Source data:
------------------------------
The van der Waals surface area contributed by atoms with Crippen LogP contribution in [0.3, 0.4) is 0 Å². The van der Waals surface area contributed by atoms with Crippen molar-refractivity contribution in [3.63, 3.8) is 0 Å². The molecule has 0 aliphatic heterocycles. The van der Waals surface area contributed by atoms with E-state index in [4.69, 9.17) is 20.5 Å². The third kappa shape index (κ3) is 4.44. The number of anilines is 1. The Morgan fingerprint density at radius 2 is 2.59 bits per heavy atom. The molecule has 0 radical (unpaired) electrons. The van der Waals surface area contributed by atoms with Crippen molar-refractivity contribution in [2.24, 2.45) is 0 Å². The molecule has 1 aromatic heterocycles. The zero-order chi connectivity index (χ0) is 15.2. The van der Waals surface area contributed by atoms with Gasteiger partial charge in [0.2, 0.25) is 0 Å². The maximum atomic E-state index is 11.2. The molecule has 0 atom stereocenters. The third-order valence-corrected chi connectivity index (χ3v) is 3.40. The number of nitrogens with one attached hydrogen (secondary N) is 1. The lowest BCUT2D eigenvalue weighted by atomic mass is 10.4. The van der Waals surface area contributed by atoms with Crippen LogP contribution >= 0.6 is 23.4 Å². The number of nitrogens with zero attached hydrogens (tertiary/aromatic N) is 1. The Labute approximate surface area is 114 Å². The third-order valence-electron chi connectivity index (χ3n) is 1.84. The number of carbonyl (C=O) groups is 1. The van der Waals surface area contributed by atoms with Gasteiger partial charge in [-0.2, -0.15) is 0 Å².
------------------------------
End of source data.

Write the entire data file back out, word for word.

The van der Waals surface area contributed by atoms with Crippen LogP contribution in [0.3, 0.4) is 0 Å². The van der Waals surface area contributed by atoms with Crippen molar-refractivity contribution in [3.63, 3.8) is 0 Å². The molecule has 0 aliphatic heterocycles. The van der Waals surface area contributed by atoms with E-state index in [4.69, 9.17) is 20.5 Å². The third kappa shape index (κ3) is 4.44. The number of anilines is 1. The Morgan fingerprint density at radius 2 is 2.59 bits per heavy atom. The molecule has 0 radical (unpaired) electrons. The van der Waals surface area contributed by atoms with Crippen molar-refractivity contribution in [2.24, 2.45) is 0 Å². The molecule has 1 aromatic heterocycles. The zero-order chi connectivity index (χ0) is 15.2. The van der Waals surface area contributed by atoms with Gasteiger partial charge in [0.2, 0.25) is 0 Å². The maximum atomic E-state index is 11.2. The molecule has 0 atom stereocenters. The third-order valence-corrected chi connectivity index (χ3v) is 3.40. The number of nitrogens with one attached hydrogen (secondary N) is 1. The lowest BCUT2D eigenvalue weighted by atomic mass is 10.4. The van der Waals surface area contributed by atoms with Crippen LogP contribution >= 0.6 is 23.4 Å². The number of nitrogens with zero attached hydrogens (tertiary/aromatic N) is 1. The Labute approximate surface area is 114 Å². The third-order valence-electron chi connectivity index (χ3n) is 1.84. The number of carbonyl (C=O) groups is 1. The van der Waals surface area contributed by atoms with Gasteiger partial charge in [-0.2, -0.15) is 0 Å².